>The Evils of Computers and Enterprise Architecture

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Computers and information technology have revolutionized how we do just about everything in our lives. Yet some people have demonized technology either out of fear, ignorance, or a belief that we will not be able to control the awesome power of the technology we are developing.

The Wall Street Journal, 15-16 March 2008, reports that during the 1960s and 70s, Joseph Wiezenbaum, an MIT professor, was a gifted computer programmer who later came “to preach the evils of computers.”

Wiezenbaum created a “computer program called Eliza that was designed to simulate a psychiatrist…but after test subjects told him the program really empathized with their problems, Mr. Weizenbaum became a digital Jeremiah, and spent decades preaching the computer apocalypse.”

Surely Wiezenbaum isn’t alone in predicting the concern that computers could become smarter (and stronger) than people and could pose a dire threat to humankind’s very existence. These fears have been portrayed by Hollywood in 2001: A Space Odyssey, iRobot, Termininator, War Games, and other such hit movies.

Weizenbaum “soured on computers and condemned automated decision making as antihuman.”

“He raised questions that are as relevant today as they were when he first raised them” about 40 years ago.

As an enterprise architect, my job is to align technology solutions to business problems and requirements. Am I to consider the potential for the malevolent information system, database, storage server, or network router when trying to use technology to help achieve mission results?

OK. Maybe the question is a little too facetious. The truth is computer processing power is reaching ever greater potential, and at accelerating speeds, based on Moore’s Law. Computers now can process at speeds in trillions of calculations a second. Who can even imagine?

Is it possible, at some time that a computer or robot will go loony and do the unthinkable? Of course it is. Don’t some people have pit bulls that are friendly to their owners and then go nutty and attack the neighbor’s poodle or the neighbor himself? Don’t we all drive cars that are wonderful transportation mechanisms, but also hurt and kill thousands of people a year?

We raise and develop things that have tremendous capability to improve our way of life; however, they also have the potential to hurt us if not properly controlled.

A time will soon come with technology that we will have to worry about controlling the very machines that we have created to help us do our everyday tasks. We will have to architect safeguards for people from the very technologies that we developed and deployed to aid them.

>Terascale Computing and Enterprise Architecture

>In MIT Technology Review, 26 September 2007, in an article entitled “The Future of Computing, According to Intel” by Kate Green, the author describes terascale computing— computational power beyond a teraflop (a trillion calculations per second).

“One very important benefit is to create the computing ability that’s going to power unbelievable applications, both in terms of visual representations, such as this idea of traditional virtual reality, and also in terms of inference. The ability for devices to understand the world around them and what their human owners care about.”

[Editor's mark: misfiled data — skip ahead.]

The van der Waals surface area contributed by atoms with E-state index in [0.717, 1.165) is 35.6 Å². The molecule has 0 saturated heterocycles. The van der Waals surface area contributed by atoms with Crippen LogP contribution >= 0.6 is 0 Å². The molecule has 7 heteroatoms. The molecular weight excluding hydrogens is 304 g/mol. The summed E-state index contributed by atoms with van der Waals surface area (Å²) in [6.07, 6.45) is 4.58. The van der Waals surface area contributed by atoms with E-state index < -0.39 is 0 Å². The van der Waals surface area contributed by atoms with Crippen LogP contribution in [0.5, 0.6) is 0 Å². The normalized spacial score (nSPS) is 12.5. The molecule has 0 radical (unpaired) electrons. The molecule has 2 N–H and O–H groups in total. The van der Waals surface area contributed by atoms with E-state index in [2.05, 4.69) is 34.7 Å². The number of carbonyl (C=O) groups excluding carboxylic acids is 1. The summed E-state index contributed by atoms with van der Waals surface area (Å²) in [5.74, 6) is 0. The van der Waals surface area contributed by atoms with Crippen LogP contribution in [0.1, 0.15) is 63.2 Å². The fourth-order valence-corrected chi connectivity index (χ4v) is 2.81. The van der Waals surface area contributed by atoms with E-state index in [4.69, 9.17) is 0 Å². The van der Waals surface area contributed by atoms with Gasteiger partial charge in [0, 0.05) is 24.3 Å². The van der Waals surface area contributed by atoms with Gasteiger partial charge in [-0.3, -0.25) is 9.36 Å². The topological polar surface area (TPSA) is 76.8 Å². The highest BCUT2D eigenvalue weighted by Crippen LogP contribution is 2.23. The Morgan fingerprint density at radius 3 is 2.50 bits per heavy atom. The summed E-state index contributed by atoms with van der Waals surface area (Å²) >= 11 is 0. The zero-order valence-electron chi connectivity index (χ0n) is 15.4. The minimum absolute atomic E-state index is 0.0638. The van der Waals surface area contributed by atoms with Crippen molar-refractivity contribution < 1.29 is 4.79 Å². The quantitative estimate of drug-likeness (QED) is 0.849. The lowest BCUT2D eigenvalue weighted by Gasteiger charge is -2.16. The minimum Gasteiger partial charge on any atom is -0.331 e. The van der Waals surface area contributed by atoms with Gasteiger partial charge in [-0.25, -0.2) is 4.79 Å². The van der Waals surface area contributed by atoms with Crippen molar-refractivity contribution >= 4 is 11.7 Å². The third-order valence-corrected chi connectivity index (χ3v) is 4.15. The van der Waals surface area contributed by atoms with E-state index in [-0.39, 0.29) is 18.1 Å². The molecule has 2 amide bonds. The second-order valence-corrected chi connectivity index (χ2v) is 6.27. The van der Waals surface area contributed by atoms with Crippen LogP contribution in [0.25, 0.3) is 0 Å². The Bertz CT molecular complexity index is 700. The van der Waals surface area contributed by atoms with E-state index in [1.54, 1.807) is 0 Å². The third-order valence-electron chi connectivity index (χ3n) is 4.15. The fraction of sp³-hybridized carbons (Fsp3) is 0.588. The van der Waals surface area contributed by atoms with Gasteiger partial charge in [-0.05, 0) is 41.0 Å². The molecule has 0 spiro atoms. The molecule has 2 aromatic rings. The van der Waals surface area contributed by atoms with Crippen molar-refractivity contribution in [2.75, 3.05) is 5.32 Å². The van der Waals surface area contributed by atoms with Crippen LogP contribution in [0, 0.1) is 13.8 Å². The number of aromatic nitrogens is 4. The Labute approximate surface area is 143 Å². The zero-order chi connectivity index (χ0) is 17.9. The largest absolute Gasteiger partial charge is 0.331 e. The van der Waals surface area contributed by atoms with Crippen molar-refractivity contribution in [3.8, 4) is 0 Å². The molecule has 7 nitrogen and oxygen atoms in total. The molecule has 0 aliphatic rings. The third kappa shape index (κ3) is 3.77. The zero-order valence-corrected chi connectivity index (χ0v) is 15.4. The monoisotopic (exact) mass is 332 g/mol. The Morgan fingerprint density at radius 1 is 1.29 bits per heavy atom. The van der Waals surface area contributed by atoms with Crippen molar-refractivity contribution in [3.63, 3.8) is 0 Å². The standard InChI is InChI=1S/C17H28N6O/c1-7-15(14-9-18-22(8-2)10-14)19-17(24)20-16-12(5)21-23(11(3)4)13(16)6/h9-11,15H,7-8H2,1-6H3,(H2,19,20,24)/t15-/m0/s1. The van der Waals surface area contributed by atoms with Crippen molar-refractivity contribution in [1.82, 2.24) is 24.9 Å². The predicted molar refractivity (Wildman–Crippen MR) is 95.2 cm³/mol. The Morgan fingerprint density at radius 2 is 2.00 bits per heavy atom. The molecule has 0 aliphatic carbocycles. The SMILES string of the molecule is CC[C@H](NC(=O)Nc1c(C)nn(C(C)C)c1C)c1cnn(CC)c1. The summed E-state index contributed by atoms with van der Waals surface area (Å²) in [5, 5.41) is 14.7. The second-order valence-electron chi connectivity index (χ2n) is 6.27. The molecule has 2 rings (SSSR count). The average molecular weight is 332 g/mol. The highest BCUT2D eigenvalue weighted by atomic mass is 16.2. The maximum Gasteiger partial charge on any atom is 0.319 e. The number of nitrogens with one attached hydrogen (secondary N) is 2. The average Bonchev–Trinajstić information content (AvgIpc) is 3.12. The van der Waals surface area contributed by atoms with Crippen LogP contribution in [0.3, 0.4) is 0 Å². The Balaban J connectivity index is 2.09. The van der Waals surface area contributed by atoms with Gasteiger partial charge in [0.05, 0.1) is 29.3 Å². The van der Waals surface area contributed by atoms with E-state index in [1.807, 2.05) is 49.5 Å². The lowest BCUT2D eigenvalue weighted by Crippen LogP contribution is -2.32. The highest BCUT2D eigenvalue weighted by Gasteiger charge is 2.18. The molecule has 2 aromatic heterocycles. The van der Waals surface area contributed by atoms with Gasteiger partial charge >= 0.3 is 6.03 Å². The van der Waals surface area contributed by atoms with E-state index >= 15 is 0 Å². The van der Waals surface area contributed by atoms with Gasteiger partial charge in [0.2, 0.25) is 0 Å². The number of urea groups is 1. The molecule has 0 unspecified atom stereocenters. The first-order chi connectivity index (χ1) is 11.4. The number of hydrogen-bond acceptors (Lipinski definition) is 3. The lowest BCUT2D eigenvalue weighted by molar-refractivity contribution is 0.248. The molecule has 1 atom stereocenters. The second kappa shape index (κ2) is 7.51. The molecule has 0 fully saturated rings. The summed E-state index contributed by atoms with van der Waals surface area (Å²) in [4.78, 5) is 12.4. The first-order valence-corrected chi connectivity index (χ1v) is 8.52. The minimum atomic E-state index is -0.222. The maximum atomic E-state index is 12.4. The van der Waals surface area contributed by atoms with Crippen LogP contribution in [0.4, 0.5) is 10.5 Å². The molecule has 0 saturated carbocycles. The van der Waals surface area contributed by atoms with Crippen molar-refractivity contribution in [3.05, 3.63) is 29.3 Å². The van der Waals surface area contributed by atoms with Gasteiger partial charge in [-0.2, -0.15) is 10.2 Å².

How do computer learn inference?

“In order to figure out what you’re doing, the computing system needs to be reading data from sensor feeds, doing analysis, and computing all the time. This takes multiple processors running complex algorithms simultaneously. The machine-learning algorithms being used for inference are based on rich statistical analysis of how different sensor readings are correlated.”

What’s an example of how inference can be used in today’s consumer technologies?

For example, sensors in your phone could determine whether you should be interrupted for a phone call. “The intelligent system could be using sensors, analyzing speech, finding your mood, and determining your physical environment. Then it could decide [whether you need to take a call].”

What is machine learning?

As a broad subfield of artificial intelligence, machine learning is concerned with the design and development of algorithms and techniques that allow computers to “learn.” At a general level, there are two types of learning: inductive and deductive. Inductive machine learning methods extract rules and patterns out of massive data sets. The major focus of machine learning research is to extract information from data automatically, by computational and statistical methods. (Wikipedia)

Where’s all this computational power taking us?

Seems like we’re moving ever closer to the reality of what was portrayed as HAL 9000, the supercomputer from 2001: A Space Odyssey—HAL was“the pinnacle in artificial machine intelligence, with a remarkable, error-free performance record…designed to communicate and interact like a human, and even mimic (or reproduce) human emotions.” (Wikipedia) An amazing vision for a 1968 science fiction film, no?

From a User-centric EA perspective, terascale computing, machine learning, and computer inference represent tremendous new technical capabilities for our organizations. They are a leap in computing power and end-user application that have the capability to significantly alter our organizations business activities and processes and enable better, faster, and cheaper mission execution.